In June 2004, he was elected as member of the European Parliament, where was a member of the Socialist group. He served on Parliament’s Budgetary Control committee and the Constitutional Committee during the period of the rejection of the Constitutional treaty by France and the Netherlands and the negotiation of the Lisbon Treaty, supporting the Parliament’s line on this (Richard Corbett and Inigo Mendez de Vigo report). In October 2004, the centre-left coalition in Slovenia lost to the liberal conservative Slovenian Democratic Party and its right wing allies. In the first years of Janez Janša’s centre right government, Pahor openly polemized with Anton Rop, the leader of the Liberal Democracy of Slovenia, over the opposition strategy towards the government. In the polemics, which soon became known to the public as the “Dear Tone, Dear Borut Discussion” (after the opening lines of the leaders’ ), Pahor opted for a more constructive opposition. In 2006, Pahor’s Social Democrats entered an agreement with the ruling coalition party for the collaboration in the economic reform policies.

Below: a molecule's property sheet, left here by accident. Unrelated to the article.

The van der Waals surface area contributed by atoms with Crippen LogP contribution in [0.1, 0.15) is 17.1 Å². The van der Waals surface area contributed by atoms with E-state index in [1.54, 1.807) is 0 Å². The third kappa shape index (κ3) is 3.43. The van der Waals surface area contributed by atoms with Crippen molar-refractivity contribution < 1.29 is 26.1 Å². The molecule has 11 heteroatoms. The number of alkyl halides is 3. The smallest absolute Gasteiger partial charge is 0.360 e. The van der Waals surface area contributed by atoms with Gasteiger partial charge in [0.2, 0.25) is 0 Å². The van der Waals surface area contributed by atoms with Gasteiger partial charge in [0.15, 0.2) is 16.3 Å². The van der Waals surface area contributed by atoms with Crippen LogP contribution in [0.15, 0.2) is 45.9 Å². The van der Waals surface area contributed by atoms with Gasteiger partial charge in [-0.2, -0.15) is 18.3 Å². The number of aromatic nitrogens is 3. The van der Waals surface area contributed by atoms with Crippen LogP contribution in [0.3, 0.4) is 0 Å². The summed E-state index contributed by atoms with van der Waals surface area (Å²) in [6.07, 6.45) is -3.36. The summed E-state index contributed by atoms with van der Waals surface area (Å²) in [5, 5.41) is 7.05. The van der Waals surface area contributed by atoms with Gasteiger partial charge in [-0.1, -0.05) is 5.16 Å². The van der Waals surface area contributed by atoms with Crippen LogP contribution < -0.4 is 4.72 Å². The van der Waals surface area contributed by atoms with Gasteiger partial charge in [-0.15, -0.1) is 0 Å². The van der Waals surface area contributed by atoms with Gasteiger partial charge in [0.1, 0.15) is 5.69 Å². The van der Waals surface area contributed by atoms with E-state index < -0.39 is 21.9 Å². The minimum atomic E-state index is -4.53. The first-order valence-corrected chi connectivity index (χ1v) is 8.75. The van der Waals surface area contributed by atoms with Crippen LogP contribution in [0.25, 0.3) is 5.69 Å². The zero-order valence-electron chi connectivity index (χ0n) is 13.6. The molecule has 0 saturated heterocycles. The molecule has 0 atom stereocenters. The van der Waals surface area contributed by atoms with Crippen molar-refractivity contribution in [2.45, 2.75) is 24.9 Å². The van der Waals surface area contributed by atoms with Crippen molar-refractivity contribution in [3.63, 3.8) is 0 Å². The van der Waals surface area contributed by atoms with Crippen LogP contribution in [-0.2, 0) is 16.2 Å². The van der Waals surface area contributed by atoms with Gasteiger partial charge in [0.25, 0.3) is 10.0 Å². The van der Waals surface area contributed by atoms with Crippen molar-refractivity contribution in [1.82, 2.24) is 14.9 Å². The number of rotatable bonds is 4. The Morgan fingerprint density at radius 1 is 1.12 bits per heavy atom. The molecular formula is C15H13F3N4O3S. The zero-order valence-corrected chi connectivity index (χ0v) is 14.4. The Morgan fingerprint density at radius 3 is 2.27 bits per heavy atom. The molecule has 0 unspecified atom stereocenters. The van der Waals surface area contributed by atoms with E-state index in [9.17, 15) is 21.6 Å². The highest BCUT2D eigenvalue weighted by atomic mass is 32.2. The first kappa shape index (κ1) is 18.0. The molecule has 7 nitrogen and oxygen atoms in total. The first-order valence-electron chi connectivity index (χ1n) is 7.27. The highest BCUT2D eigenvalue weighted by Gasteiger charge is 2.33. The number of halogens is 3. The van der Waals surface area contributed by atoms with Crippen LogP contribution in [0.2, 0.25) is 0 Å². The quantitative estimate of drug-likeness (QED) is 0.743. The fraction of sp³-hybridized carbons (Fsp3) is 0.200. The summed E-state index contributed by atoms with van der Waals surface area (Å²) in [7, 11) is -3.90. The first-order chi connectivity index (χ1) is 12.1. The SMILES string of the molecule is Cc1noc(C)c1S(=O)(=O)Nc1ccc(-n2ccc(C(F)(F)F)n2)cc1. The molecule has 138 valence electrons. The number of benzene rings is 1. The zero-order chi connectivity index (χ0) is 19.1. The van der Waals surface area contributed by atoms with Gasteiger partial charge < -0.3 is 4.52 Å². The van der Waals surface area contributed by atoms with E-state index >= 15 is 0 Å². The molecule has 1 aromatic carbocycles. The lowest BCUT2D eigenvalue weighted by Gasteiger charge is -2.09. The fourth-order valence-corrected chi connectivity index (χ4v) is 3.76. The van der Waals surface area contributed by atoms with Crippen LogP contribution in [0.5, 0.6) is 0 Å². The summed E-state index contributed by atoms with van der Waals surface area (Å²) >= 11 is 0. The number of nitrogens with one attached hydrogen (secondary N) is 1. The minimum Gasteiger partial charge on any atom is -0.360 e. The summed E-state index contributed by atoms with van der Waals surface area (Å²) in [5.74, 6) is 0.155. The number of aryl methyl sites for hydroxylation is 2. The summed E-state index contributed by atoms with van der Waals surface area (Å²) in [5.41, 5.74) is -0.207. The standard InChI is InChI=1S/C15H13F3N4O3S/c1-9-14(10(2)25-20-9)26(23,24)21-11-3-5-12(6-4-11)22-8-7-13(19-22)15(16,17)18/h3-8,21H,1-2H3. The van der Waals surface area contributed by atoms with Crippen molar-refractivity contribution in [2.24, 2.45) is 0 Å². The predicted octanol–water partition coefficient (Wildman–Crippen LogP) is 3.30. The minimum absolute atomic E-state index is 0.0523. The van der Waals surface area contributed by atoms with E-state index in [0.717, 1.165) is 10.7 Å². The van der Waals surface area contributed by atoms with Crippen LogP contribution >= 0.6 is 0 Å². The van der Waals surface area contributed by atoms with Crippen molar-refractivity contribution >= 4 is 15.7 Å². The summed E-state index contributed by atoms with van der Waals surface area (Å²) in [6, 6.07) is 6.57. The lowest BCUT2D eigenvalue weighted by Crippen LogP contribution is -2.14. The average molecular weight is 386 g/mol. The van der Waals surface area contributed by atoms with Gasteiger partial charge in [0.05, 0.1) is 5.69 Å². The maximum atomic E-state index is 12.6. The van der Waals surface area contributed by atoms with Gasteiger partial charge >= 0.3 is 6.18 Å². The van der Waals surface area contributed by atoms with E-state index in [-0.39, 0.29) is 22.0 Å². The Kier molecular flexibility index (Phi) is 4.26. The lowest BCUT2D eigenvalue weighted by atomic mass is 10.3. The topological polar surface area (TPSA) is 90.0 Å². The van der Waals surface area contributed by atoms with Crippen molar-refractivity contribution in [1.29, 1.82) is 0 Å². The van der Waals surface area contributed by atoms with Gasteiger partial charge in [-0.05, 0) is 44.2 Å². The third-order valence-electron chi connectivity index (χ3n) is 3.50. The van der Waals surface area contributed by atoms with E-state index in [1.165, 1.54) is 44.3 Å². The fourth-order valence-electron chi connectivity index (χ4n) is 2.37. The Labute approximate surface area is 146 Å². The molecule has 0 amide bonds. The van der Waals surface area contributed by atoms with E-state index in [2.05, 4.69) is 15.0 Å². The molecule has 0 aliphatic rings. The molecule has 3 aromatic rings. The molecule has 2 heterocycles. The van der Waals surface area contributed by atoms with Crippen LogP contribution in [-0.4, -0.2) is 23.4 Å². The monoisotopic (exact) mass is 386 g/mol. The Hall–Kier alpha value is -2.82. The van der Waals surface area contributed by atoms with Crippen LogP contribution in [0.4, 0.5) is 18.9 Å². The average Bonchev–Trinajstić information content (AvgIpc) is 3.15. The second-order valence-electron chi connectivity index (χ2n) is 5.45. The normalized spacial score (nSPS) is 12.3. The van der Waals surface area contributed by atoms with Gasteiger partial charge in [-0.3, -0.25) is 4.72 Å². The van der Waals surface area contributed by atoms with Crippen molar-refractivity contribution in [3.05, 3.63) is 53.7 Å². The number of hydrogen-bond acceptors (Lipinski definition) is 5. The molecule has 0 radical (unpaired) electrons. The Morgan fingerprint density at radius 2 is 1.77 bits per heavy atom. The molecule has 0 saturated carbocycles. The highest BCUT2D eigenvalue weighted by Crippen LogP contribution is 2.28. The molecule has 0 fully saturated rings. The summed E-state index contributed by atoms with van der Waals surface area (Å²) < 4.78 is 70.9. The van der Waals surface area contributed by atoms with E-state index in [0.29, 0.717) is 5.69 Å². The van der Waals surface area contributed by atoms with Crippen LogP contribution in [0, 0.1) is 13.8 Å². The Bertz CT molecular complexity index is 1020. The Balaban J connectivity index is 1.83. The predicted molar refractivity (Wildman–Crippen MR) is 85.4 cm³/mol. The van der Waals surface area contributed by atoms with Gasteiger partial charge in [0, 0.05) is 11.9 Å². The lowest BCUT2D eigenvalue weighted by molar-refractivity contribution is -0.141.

Due to the gradual dissolution of the Liberal Democracy of Slovenia, by 2007 the Social Democrats became the second largest political force in Slovenia, and Borut Pahor thus became the non-formal leader of the left wing opposition.
The same year, Pahor considered running for the presidential elections, in which he was favoured by the polls. However, due to the high ranking of his party, he decided to support the presidential candidate Danilo Türk, and continue to lead the Social Democrats to the parliamentary elections of 2008.
Prime minister (2008–2012)
Pahor was Prime Minister of Slovenia from November 2008 until February 2012, heading the government formed by Social Democrats in coalition with the Liberal Democracy of Slovenia and Zares.